An electric bus made by Proterra went up in flames while charging in a California city that is reportedly thinking about removing the electric buses from the road.
The Washington Free Beacon reported Friday:
The Foothill Transit agency, which serves the valleys surrounding Los Angeles, will decide on Friday whether costly Proterra buses purchased in the last decade are still operable. Problems cited by the agency include not only the bus that caught fire in what’s described as a “thermal event,” but also buses that melt in the California heat and have transmission failures. Roland Cordero, the agency’s director of maintenance and vehicle technology, says the problems with the buses are exacerbated by Proterra’s inability to help with repairs.
“With the number of failures we are experiencing and the inability of Proterra to provide parts, these [Battery Electric Buses] BEBs will only get worse as we continue to operate them whenever the BEBs are available for service,” Cordero wrote prior to Friday’s executive board meeting.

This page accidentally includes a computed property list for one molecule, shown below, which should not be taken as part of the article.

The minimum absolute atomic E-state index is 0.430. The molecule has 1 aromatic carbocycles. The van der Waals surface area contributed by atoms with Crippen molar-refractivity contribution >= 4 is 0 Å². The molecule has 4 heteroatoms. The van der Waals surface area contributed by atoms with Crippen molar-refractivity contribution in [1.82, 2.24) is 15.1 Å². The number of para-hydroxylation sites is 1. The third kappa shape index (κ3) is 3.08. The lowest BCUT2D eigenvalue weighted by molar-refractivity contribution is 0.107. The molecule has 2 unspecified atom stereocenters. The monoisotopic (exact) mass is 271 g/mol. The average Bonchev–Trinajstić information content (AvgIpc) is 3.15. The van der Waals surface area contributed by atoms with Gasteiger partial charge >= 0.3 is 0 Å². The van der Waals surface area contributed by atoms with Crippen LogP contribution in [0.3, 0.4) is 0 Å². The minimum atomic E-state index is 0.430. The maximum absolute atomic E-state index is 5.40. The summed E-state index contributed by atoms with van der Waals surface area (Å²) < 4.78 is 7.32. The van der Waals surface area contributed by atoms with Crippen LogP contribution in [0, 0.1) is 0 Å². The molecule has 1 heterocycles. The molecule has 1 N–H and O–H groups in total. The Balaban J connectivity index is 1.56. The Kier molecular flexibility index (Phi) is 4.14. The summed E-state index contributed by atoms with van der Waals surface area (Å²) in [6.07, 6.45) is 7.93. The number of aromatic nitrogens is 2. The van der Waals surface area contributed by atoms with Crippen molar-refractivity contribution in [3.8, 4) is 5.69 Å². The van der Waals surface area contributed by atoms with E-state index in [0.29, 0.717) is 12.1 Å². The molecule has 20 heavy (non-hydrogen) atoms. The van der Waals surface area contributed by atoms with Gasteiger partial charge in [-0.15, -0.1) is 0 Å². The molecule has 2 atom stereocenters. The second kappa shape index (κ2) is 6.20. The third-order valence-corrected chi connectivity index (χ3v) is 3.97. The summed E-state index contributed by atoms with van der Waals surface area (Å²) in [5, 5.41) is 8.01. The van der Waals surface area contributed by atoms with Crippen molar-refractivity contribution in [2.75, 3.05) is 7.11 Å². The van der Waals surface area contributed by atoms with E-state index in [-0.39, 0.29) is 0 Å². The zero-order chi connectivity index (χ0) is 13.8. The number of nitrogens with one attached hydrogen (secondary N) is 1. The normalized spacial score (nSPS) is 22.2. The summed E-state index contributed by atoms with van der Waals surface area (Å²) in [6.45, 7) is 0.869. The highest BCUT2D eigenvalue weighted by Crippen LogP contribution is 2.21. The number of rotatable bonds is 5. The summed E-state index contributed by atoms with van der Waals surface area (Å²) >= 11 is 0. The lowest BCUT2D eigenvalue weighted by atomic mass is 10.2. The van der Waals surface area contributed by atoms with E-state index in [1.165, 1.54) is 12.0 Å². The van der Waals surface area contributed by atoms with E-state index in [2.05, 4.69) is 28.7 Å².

According to the Proterra website, its vehicles have “proven themselves through more than 20 million miles of service in communities across North America, operating at a lower overall cost than a 35- or 40-foot diesel, hybrid, or CNG transit vehicle.”
However, the electric bus company that has been praised by President Joe Biden’s administration watched its stock drop over the past month due to reports of problems with its product, the Beacon article continued:
In Philadelphia, mechanical failures and weak battery performance forced city officials to shelve buses received as recently as 2019. In Duluth, Minnesota, the buses were taken off the road because their brakes couldn’t handle the city’s hills. The publicly known failings of Proterra’s buses have not deterred key members of the Biden administration, including the president himself, from touting the company on multiple occasions.
A Foothill Transit spokeswoman said the “thermal event” noted in the report referred to a January 2020 incident when a Proterra bus caught fire while connected to a charger.
“The agency’s report complains that parts for the buses it purchased are ‘difficult to obtain’ and that expired warranties force the transit agency to pay tens of thousands of dollars for ‘advanced technology parts,'” the Beacon article said.
Meanwhile, Breitbart News reported in May watchdog group Protect the Public’s Trust said there were still unanswered questions following Secretary of Energy Jennifer Granholm’s sale of her massive holdings in Proterra.